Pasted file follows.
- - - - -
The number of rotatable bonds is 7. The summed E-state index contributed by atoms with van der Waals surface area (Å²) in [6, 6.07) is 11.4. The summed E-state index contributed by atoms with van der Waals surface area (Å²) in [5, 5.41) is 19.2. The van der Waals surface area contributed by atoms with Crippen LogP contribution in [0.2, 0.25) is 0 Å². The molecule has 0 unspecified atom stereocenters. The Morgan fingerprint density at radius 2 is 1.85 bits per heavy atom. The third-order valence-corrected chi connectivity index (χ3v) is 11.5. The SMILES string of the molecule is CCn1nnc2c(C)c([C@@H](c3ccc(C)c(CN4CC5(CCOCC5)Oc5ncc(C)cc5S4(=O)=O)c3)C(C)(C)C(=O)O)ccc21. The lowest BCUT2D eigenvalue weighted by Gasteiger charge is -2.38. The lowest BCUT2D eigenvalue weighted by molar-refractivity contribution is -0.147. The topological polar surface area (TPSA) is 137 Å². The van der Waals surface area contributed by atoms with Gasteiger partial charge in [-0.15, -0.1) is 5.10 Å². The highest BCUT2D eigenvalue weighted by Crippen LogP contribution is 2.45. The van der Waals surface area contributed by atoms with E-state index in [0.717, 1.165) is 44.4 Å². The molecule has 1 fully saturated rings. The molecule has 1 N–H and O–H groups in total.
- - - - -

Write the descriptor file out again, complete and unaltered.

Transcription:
The number of rotatable bonds is 7. The summed E-state index contributed by atoms with van der Waals surface area (Å²) in [6, 6.07) is 11.4. The summed E-state index contributed by atoms with van der Waals surface area (Å²) in [5, 5.41) is 19.2. The van der Waals surface area contributed by atoms with Crippen LogP contribution in [0.2, 0.25) is 0 Å². The molecule has 0 unspecified atom stereocenters. The Morgan fingerprint density at radius 2 is 1.85 bits per heavy atom. The third-order valence-corrected chi connectivity index (χ3v) is 11.5. The SMILES string of the molecule is CCn1nnc2c(C)c([C@@H](c3ccc(C)c(CN4CC5(CCOCC5)Oc5ncc(C)cc5S4(=O)=O)c3)C(C)(C)C(=O)O)ccc21. The lowest BCUT2D eigenvalue weighted by Gasteiger charge is -2.38. The lowest BCUT2D eigenvalue weighted by molar-refractivity contribution is -0.147. The topological polar surface area (TPSA) is 137 Å². The van der Waals surface area contributed by atoms with Gasteiger partial charge in [-0.15, -0.1) is 5.10 Å². The highest BCUT2D eigenvalue weighted by Crippen LogP contribution is 2.45. The van der Waals surface area contributed by atoms with E-state index in [0.717, 1.165) is 44.4 Å². The molecule has 1 fully saturated rings. The molecule has 1 N–H and O–H groups in total.